Fire Emblem Fates – Game of the Month

Nintendo’s faced some hard times in the last couple years with their failing home console and dwindling 3DS sales. With every passing week, Nintendo became more and more irrelevant to gamers. Even the most dedicated fans began to lose confidence in the company after long-awaited titles like The Legend of Zelda for Wii U and Star Fox: Zero were delayed time and time again. However, Fire Emblem Fates for the Nintendo 3DS proved that the Big N still had some fight left in them.

Fates took the Pokémon approach by dual-releasing two versions of the game, Birthright and Conquest, with a third version entitled Revelation promised sometime after. The game follows Corrin, a princess who was kidnapped as a baby and raised as royalty of a rival nation. Depending on the version of the game you buy you will follow a grown-up Corrin as she either chooses to reconnect and fight alongside the family she was born into or the family that raised her which means completely different stories, missions, and even some unique gameplay mechanics.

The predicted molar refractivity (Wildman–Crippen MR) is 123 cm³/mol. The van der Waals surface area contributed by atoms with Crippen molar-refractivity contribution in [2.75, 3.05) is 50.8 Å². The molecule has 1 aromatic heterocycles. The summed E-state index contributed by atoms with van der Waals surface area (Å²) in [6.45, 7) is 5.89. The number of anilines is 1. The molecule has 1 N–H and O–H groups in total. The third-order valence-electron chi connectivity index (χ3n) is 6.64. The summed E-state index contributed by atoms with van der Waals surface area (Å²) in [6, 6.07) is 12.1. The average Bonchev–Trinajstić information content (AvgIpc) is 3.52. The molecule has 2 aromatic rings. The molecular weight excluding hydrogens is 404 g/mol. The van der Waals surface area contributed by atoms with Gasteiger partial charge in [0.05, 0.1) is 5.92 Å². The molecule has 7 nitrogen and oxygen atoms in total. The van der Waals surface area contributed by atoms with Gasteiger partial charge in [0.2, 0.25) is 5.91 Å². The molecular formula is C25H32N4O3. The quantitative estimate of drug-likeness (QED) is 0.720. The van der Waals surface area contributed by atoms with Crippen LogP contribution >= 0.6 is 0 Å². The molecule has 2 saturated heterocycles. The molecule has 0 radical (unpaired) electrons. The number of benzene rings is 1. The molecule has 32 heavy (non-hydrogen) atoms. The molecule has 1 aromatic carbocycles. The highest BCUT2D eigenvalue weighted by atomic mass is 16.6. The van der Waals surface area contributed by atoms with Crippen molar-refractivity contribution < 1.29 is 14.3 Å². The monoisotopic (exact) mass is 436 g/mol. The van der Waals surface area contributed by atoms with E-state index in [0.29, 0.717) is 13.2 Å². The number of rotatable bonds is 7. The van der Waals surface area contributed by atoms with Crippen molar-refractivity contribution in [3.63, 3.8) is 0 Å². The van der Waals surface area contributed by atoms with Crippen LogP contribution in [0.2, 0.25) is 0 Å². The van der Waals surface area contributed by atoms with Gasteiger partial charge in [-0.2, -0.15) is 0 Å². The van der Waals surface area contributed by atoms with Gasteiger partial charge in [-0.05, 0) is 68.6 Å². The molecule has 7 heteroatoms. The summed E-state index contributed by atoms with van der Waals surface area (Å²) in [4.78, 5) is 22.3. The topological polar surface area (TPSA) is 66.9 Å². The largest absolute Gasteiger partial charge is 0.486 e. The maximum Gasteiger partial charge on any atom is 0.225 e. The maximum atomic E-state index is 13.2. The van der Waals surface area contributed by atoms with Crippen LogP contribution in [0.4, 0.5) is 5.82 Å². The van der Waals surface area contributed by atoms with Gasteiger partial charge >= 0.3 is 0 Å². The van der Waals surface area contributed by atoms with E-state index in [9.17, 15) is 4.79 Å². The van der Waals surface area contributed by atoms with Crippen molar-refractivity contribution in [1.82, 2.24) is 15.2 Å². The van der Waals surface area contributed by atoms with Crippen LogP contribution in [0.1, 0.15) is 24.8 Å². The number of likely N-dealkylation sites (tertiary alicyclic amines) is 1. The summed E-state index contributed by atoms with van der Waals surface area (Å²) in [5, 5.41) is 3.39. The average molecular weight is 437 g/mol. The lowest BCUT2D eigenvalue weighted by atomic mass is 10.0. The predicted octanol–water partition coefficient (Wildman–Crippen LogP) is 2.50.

Downloadable content, which included the previously mentioned Revelations expansion, meant dozens of more hours of gameplay just in case two games wasn’t enough Fire Emblem goodness. The games flew off store shelves and were difficult to find if you didn’t preorder them. This was the first time in months that a Nintendo game was dominating the conversation and sales charts in the industry.

Check out every TSG Game of the Month winner by exploring our Hall of Heroes!

Written by TSG Staff

Top Shelf Gaming is a platform where gamers can share their unique stories and perspectives in a welcoming environment. If you would like to submit an article to us or join our staff, please send an email to

[g1_socials_user user="31" icon_size="28" icon_color="text"]

What do you think?

0 points
Upvote Downvote

Total votes: 0

Upvotes: 0

Upvotes percentage: 0.000000%

Downvotes: 0

Downvotes percentage: 0.000000%

PlayStation 4 Update MUSASHI

The Witness: A Lesson in Doubt and Discovery